Untreatable: Factory Farmed Meat Linked to 23,000 Deaths

Untreatable: Factory Farmed Meat Linked to 23,000 Deaths


Source: Centers for Disease Control and Prevention
Source: Centers for Disease Control and Prevention


By Jessica Culpepper, Food Safety & Health Attorney

Yesterday the Centers for Disease Control and Prevention confirmed that one of our worst medical nightmares is coming true—antibiotic resistant superbugs are leading us to a post antibiotic era, where common bacterial infections routinely cause permanent damage and even kill those who get them. The CDC estimates that a staggering 23,000 deaths are caused by antibiotic resistance. CDC Director Thomas Frieden gave this issue even more urgency by stating that “for some patients and microbes, we are already there.”

So what is causing these superbugs? According to the Threat Report (entitled Antibiotic resistance threats in the United States, 2013) issued by the CDC yesterday, mainly overuse in animal food production and overprescribing by doctors to patients who do not need antibiotics. According to Frieden, “widespread use of antibiotics in agriculture has resulted in increased resistance in infections in humans.” This resistance is what is responsible for the deaths of 23,000 people a year. 

You heard us right. The way we are raising our animals for food is killing us. A minimum of 23,000 of us.

While the cause is overuse in general, 80 percent of all antibiotics sold in the U.S. are used for livestock production. The remaining 20 percent is used to treat human illness. Unlike most antibiotic used for humans, rather than healing sick animals, most of the 80 percent of antibiotics are given to farmed animals at low levels throughout their lives to make them grow faster and to suppress diseases that arise due to the unsanitary and overcrowded conditions in which they are raised.  

How does that affect us? The constant low dosage of antibiotics over a long period of time gives animals resistant bacteria which then spreads through the animals and their manure to consumers. Here’s a simplified version of the CDC’s Report chart to explain how this happens on the animal-side of the process:


Source: Centers for Disease Control and Prevention

You can see by the chart that the concern is not only the animals themselves, but also the crops onto which their manure is spread. This chart does not include, but should, what happens to the manure that gets washed into our rivers and groundwater. The resistant bacteria ends up in drinking water and recreational water, poisoning wells and ecosystems. That is exactly the kind of problem our clients are facing in our case against five mega-dairies in Washington state.

We cannot count on the industry to make change. If these animals were raised in pastures with space to engage in natural behaviors, given clean water and fresh food, there would be no need for these antibiotics. However, to increase profit and meet demand, the meat industry adopted deplorable practices that the CDC can now link to an actual death toll: at least 23,000 lives.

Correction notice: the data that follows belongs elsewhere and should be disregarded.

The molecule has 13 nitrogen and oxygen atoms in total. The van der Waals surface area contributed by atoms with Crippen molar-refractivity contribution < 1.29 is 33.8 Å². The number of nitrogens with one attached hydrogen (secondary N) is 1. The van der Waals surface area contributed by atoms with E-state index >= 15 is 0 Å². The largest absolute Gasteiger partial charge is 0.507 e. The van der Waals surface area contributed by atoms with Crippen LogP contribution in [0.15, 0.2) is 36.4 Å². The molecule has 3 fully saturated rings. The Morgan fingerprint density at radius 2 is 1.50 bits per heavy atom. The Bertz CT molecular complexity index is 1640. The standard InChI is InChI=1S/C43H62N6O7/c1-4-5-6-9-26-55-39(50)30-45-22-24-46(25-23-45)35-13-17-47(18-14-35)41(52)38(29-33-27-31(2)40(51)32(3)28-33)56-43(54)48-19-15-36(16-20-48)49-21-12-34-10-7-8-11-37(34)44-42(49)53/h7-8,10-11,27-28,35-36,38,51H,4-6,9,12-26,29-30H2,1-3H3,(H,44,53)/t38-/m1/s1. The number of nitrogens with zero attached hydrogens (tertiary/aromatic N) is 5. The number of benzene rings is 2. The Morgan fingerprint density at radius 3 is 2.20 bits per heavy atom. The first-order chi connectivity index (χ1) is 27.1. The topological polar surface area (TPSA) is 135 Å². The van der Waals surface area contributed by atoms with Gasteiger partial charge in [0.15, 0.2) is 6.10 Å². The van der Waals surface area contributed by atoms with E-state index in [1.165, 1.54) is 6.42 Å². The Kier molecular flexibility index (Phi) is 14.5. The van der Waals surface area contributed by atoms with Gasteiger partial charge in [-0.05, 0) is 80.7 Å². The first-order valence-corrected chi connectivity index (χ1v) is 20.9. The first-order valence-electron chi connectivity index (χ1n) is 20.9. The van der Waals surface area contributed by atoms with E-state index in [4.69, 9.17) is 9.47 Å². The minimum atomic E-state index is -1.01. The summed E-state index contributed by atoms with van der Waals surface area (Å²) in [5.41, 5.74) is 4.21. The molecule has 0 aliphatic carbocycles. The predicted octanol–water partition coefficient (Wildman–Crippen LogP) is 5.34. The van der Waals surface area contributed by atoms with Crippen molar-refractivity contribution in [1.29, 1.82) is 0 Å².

But if the CDC is taking such a strong and clear position against the use of routine antibiotics, then where are the regulators? Our colleagues over at Center for a Livable Future ask this important question: where the CDC is sending an urgent message to protect our population, where is the FDA in all this and why won’t they use their authority to protect public health?

This question ties into a larger issue we have been grappling with at Public Justice for a while now – why is the factory farmed animal industry continually given a pass from regulators? From slipping through pollution laws to contaminating the food supply with downed animals, regulators blatantly turn a blind eye to this powerful industry to the detriment to the animals, the environment, and the consumers.

That is the question that started the Food Safety and Health Project. We cannot wait around for regulators who will not protect us. When regulators will not act, it is up to us to stop corporations from harming animals, people, and the environment. Our cases hold corporations accountable by demanding that courts do what regulators refuse to—force the industry to stop pushing the harmful costs of an unsustainable production process on everyone around them and remedy the damages done by their callous practices. Industry must be held accountable for breeding the superbugs responsible for so many deaths. Holding the food industry accountable is exactly what we intend on doing.  

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